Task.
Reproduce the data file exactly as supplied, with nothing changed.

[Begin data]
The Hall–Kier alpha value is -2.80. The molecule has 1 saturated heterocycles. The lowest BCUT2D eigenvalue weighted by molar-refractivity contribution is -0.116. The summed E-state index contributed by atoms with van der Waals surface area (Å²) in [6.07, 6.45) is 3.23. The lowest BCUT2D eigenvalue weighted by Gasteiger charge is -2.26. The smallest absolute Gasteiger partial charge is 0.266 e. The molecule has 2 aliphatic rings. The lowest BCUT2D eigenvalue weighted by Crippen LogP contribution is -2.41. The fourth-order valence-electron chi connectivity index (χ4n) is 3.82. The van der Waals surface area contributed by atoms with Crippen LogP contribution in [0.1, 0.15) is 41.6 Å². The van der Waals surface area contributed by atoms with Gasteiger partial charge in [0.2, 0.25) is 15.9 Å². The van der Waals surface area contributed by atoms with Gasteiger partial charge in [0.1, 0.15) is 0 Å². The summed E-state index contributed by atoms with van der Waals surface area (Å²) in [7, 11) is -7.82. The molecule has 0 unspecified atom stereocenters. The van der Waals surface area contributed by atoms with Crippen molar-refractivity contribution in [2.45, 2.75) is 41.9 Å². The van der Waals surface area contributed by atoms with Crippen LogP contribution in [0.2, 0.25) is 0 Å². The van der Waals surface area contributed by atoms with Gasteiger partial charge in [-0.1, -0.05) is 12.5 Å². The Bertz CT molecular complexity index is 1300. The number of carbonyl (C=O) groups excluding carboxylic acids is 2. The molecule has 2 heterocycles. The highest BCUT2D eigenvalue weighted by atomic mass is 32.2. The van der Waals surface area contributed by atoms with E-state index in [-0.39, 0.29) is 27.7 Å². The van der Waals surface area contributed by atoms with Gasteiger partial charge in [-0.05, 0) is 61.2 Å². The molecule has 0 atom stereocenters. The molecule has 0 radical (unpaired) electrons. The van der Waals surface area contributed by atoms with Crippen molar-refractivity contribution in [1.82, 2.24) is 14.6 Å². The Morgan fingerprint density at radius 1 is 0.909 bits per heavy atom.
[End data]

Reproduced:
The Hall–Kier alpha value is -2.80. The molecule has 1 saturated heterocycles. The lowest BCUT2D eigenvalue weighted by molar-refractivity contribution is -0.116. The summed E-state index contributed by atoms with van der Waals surface area (Å²) in [6.07, 6.45) is 3.23. The lowest BCUT2D eigenvalue weighted by Gasteiger charge is -2.26. The smallest absolute Gasteiger partial charge is 0.266 e. The molecule has 2 aliphatic rings. The lowest BCUT2D eigenvalue weighted by Crippen LogP contribution is -2.41. The fourth-order valence-electron chi connectivity index (χ4n) is 3.82. The van der Waals surface area contributed by atoms with Crippen LogP contribution in [0.1, 0.15) is 41.6 Å². The van der Waals surface area contributed by atoms with Gasteiger partial charge in [0.2, 0.25) is 15.9 Å². The van der Waals surface area contributed by atoms with Gasteiger partial charge in [0.1, 0.15) is 0 Å². The summed E-state index contributed by atoms with van der Waals surface area (Å²) in [7, 11) is -7.82. The molecule has 0 unspecified atom stereocenters. The van der Waals surface area contributed by atoms with Crippen molar-refractivity contribution in [2.45, 2.75) is 41.9 Å². The van der Waals surface area contributed by atoms with Crippen LogP contribution in [0.2, 0.25) is 0 Å². The van der Waals surface area contributed by atoms with Gasteiger partial charge in [-0.1, -0.05) is 12.5 Å². The Bertz CT molecular complexity index is 1300. The number of carbonyl (C=O) groups excluding carboxylic acids is 2. The molecule has 2 heterocycles. The highest BCUT2D eigenvalue weighted by atomic mass is 32.2. The van der Waals surface area contributed by atoms with E-state index in [-0.39, 0.29) is 27.7 Å². The van der Waals surface area contributed by atoms with Gasteiger partial charge in [-0.05, 0) is 61.2 Å². The molecule has 0 atom stereocenters. The molecule has 0 radical (unpaired) electrons. The van der Waals surface area contributed by atoms with Crippen molar-refractivity contribution in [1.82, 2.24) is 14.6 Å². The Morgan fingerprint density at radius 1 is 0.909 bits per heavy atom.